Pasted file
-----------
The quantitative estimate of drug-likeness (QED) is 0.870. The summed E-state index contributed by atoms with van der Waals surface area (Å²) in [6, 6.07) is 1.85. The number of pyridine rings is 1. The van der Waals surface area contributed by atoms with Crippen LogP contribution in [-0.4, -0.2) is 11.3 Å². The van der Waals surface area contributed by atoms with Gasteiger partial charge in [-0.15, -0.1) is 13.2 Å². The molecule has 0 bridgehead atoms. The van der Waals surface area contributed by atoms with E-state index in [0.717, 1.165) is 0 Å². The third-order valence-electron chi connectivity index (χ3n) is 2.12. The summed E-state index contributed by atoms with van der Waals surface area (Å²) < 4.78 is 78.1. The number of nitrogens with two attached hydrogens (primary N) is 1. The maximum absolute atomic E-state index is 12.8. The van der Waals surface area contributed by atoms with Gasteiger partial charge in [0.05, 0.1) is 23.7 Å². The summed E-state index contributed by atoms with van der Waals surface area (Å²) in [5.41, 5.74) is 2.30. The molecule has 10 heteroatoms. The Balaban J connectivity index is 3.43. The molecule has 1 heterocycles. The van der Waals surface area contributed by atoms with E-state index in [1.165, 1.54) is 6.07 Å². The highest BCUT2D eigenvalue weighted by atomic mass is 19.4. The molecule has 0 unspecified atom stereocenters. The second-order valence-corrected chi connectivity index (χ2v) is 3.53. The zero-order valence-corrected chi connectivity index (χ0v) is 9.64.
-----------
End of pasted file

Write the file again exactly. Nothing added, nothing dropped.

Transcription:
The quantitative estimate of drug-likeness (QED) is 0.870. The summed E-state index contributed by atoms with van der Waals surface area (Å²) in [6, 6.07) is 1.85. The number of pyridine rings is 1. The van der Waals surface area contributed by atoms with Crippen LogP contribution in [-0.4, -0.2) is 11.3 Å². The van der Waals surface area contributed by atoms with Gasteiger partial charge in [-0.15, -0.1) is 13.2 Å². The molecule has 0 bridgehead atoms. The van der Waals surface area contributed by atoms with E-state index in [0.717, 1.165) is 0 Å². The third-order valence-electron chi connectivity index (χ3n) is 2.12. The summed E-state index contributed by atoms with van der Waals surface area (Å²) < 4.78 is 78.1. The number of nitrogens with two attached hydrogens (primary N) is 1. The maximum absolute atomic E-state index is 12.8. The van der Waals surface area contributed by atoms with Gasteiger partial charge in [0.05, 0.1) is 23.7 Å². The summed E-state index contributed by atoms with van der Waals surface area (Å²) in [5.41, 5.74) is 2.30. The molecule has 10 heteroatoms. The Balaban J connectivity index is 3.43. The molecule has 1 heterocycles. The van der Waals surface area contributed by atoms with E-state index in [1.165, 1.54) is 6.07 Å². The highest BCUT2D eigenvalue weighted by atomic mass is 19.4. The molecule has 0 unspecified atom stereocenters. The second-order valence-corrected chi connectivity index (χ2v) is 3.53. The zero-order valence-corrected chi connectivity index (χ0v) is 9.64.